For these difficult ground conditions a process is known, in which the sheet piles are no longer driven, but are set into a channel blasted in the rock and concreted in there using underwater concrete. This process is extraordinarily complicated and costly, since before the generally V-shaped channel can be blasted, all loose rubble and the like overlying the rock must be removed, it being necessary in fairly loose overburden to maintain an angle of slope of 3:1, in order reliably to prevent the channel from filling up after blasting. After placing of the sheet piles in the V-trench and the subsequent concreting operation, it is frequently necessary to backfill the loose material that has been removed with so much trouble, in order to assure the final stability of the finished sheet pile wall. Apart from the extra work required, the real advantages of a sheet pile wall, namely its firm fixing in the soil resulting from the compaction of the substratum during driving, are completely lost, and instead the sheet pile wall is installed after the manner of a freestanding wall.
When a non-drivable rock substratum is present, difficulties are encountered not only in the construction of the sheet pile wall, but also corresponding difficulties exist in its subsequent lateral anchoring. After the erection of a sheet pile wall, that is after the driving of the individual sheet piles, it can be necessary for the upper end of the sheet pile wall to be secured against displacement, which is usually effected by means of anchors, which extend approximately at 45° obliquely downwards from the upper edge of the sheet pile wall. Such an anchorage is provided especially for those sheet pile walls that are subjected to high soil pressure on one side, and which are supported in the driven state at the lower end only, as a consequence of the existing soil structure. Very frequently, these conditions occur in the securing of banks and in the construction of quay structures for waterways where a rock substratum is present at the place where land meets water.
The usual method of installing the anchors on the landward side of the sheet pile wall for a non-drivable rock substratum consists in drilling boreholes obliquely downwards from the seaward side from the upper edge of the wall, and then positioning simple anchors in the form of steel flats or angles loosely in the boreholes. The boreholes together with the anchors in them are then completely filled with concrete, which after hardening produces retaining forces predominantly due to frictional bond between the concrete and the wall of the borehole. Due to a lack of compaction of the ground material, such as is produced in driving, these retaining forces are not especially high per unit area, so that the frictional area between the concrete and the borehole wall must be designed to be correspondingly large. For this reason the anchors must frequently be made very long, resulting in a steep increase in the drilling costs.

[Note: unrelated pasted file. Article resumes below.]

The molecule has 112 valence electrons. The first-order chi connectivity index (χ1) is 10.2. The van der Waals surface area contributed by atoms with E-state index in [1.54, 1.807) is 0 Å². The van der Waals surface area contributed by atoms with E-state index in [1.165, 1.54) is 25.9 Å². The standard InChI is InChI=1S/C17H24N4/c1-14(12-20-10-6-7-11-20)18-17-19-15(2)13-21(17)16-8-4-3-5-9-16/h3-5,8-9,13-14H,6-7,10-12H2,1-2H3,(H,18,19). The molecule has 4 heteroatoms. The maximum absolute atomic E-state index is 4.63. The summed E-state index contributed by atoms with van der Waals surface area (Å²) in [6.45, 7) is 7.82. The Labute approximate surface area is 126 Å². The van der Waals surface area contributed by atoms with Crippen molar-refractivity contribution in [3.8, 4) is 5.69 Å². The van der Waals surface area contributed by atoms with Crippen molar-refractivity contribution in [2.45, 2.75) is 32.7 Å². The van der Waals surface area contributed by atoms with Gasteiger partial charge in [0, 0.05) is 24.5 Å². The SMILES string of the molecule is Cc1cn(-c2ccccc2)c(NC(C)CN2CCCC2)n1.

A further disadvantage of this anchoring method lies in the fact that, if the bond friction is temporarily lost for example due to a blow or a shock, only sliding friction remains effective, which, as is well-known, provides much lower retaining forces than bonding friction. Such impacts can arise, for example, from careless berthing of a ship alongside the sheet pile wall or from other vibrations, for example from a road in the vicinity. Vibrations arising from blasting which must be carried out in the vicinity of the sheet pile wall are especially dangerous. This is always the case when the useful draft of the waterway adjacent to the wall must be increased and, on account of a rock substratum, blasting is unavoidable. There is then a risk that the sheet pile wall will lose the holding power of its anchors over a very large length immediately after blasting, and will be forced away by the soil pressure.